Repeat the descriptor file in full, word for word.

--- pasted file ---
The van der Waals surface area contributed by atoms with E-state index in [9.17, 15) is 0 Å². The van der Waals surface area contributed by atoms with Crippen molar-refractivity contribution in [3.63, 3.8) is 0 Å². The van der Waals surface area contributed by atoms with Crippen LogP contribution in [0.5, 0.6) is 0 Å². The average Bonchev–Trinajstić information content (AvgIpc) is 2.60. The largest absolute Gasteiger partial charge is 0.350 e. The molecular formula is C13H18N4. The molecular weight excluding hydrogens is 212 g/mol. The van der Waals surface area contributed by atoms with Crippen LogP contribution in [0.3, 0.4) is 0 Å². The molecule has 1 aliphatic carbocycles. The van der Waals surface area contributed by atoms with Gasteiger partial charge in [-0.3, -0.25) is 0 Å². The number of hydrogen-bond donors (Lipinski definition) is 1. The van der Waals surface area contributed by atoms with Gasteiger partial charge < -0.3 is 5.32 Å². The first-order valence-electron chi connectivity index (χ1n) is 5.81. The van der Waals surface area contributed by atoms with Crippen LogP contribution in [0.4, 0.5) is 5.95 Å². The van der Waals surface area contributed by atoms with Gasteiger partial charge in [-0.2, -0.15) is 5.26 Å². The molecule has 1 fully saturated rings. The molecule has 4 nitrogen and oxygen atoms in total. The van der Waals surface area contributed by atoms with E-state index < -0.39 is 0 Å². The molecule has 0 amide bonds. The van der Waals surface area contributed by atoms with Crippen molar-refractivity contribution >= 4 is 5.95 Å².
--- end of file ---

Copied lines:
The van der Waals surface area contributed by atoms with E-state index in [9.17, 15) is 0 Å². The van der Waals surface area contributed by atoms with Crippen molar-refractivity contribution in [3.63, 3.8) is 0 Å². The van der Waals surface area contributed by atoms with Crippen LogP contribution in [0.5, 0.6) is 0 Å². The average Bonchev–Trinajstić information content (AvgIpc) is 2.60. The largest absolute Gasteiger partial charge is 0.350 e. The molecular formula is C13H18N4. The molecular weight excluding hydrogens is 212 g/mol. The van der Waals surface area contributed by atoms with Crippen LogP contribution in [0.3, 0.4) is 0 Å². The molecule has 1 aliphatic carbocycles. The van der Waals surface area contributed by atoms with Gasteiger partial charge in [-0.3, -0.25) is 0 Å². The number of hydrogen-bond donors (Lipinski definition) is 1. The van der Waals surface area contributed by atoms with Gasteiger partial charge < -0.3 is 5.32 Å². The first-order valence-electron chi connectivity index (χ1n) is 5.81. The van der Waals surface area contributed by atoms with Crippen LogP contribution in [0.4, 0.5) is 5.95 Å². The van der Waals surface area contributed by atoms with Gasteiger partial charge in [-0.2, -0.15) is 5.26 Å². The molecule has 1 fully saturated rings. The molecule has 4 nitrogen and oxygen atoms in total. The van der Waals surface area contributed by atoms with E-state index < -0.39 is 0 Å². The molecule has 0 amide bonds. The van der Waals surface area contributed by atoms with Crippen molar-refractivity contribution >= 4 is 5.95 Å².